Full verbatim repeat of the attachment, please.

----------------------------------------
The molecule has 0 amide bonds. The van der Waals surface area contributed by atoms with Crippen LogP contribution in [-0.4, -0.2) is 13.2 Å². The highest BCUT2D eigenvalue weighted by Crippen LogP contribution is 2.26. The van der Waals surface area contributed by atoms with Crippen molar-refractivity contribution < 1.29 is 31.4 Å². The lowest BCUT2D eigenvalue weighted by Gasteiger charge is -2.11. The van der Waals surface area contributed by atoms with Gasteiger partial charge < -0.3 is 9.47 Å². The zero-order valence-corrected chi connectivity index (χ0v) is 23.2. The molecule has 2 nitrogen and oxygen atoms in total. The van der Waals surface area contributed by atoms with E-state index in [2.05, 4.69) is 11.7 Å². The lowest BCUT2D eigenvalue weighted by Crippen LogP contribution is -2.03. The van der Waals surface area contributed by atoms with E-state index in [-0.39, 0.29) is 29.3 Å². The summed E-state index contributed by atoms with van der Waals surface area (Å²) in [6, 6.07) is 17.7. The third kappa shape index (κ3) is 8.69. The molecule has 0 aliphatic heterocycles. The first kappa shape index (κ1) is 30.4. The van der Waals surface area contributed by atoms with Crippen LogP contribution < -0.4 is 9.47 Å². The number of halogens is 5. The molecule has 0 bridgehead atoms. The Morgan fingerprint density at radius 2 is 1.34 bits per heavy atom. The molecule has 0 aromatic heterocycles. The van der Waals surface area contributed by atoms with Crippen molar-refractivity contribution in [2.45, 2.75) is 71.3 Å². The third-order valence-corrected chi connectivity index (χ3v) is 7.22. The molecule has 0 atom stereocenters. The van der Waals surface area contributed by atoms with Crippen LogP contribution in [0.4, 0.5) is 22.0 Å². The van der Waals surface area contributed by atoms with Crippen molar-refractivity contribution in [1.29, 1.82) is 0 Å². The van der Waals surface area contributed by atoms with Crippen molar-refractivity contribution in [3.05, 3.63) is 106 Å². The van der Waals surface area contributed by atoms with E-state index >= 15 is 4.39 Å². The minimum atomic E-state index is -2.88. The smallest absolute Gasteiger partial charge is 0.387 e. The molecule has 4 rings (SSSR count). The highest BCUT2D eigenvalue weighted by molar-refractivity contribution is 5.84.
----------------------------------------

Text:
The molecule has 0 amide bonds. The van der Waals surface area contributed by atoms with Crippen LogP contribution in [-0.4, -0.2) is 13.2 Å². The highest BCUT2D eigenvalue weighted by Crippen LogP contribution is 2.26. The van der Waals surface area contributed by atoms with Crippen molar-refractivity contribution < 1.29 is 31.4 Å². The lowest BCUT2D eigenvalue weighted by Gasteiger charge is -2.11. The van der Waals surface area contributed by atoms with Gasteiger partial charge < -0.3 is 9.47 Å². The zero-order valence-corrected chi connectivity index (χ0v) is 23.2. The molecule has 2 nitrogen and oxygen atoms in total. The van der Waals surface area contributed by atoms with E-state index in [2.05, 4.69) is 11.7 Å². The lowest BCUT2D eigenvalue weighted by Crippen LogP contribution is -2.03. The van der Waals surface area contributed by atoms with E-state index in [-0.39, 0.29) is 29.3 Å². The summed E-state index contributed by atoms with van der Waals surface area (Å²) in [6, 6.07) is 17.7. The third kappa shape index (κ3) is 8.69. The molecule has 0 aliphatic heterocycles. The first kappa shape index (κ1) is 30.4. The van der Waals surface area contributed by atoms with Crippen LogP contribution < -0.4 is 9.47 Å². The number of halogens is 5. The molecule has 0 bridgehead atoms. The Morgan fingerprint density at radius 2 is 1.34 bits per heavy atom. The molecule has 0 aromatic heterocycles. The van der Waals surface area contributed by atoms with Crippen molar-refractivity contribution in [2.45, 2.75) is 71.3 Å². The third-order valence-corrected chi connectivity index (χ3v) is 7.22. The molecule has 0 atom stereocenters. The van der Waals surface area contributed by atoms with Crippen LogP contribution in [0.4, 0.5) is 22.0 Å². The van der Waals surface area contributed by atoms with Crippen molar-refractivity contribution in [1.29, 1.82) is 0 Å². The van der Waals surface area contributed by atoms with Crippen molar-refractivity contribution in [3.05, 3.63) is 106 Å². The van der Waals surface area contributed by atoms with E-state index >= 15 is 4.39 Å². The minimum atomic E-state index is -2.88. The smallest absolute Gasteiger partial charge is 0.387 e. The molecule has 4 rings (SSSR count). The highest BCUT2D eigenvalue weighted by molar-refractivity contribution is 5.84.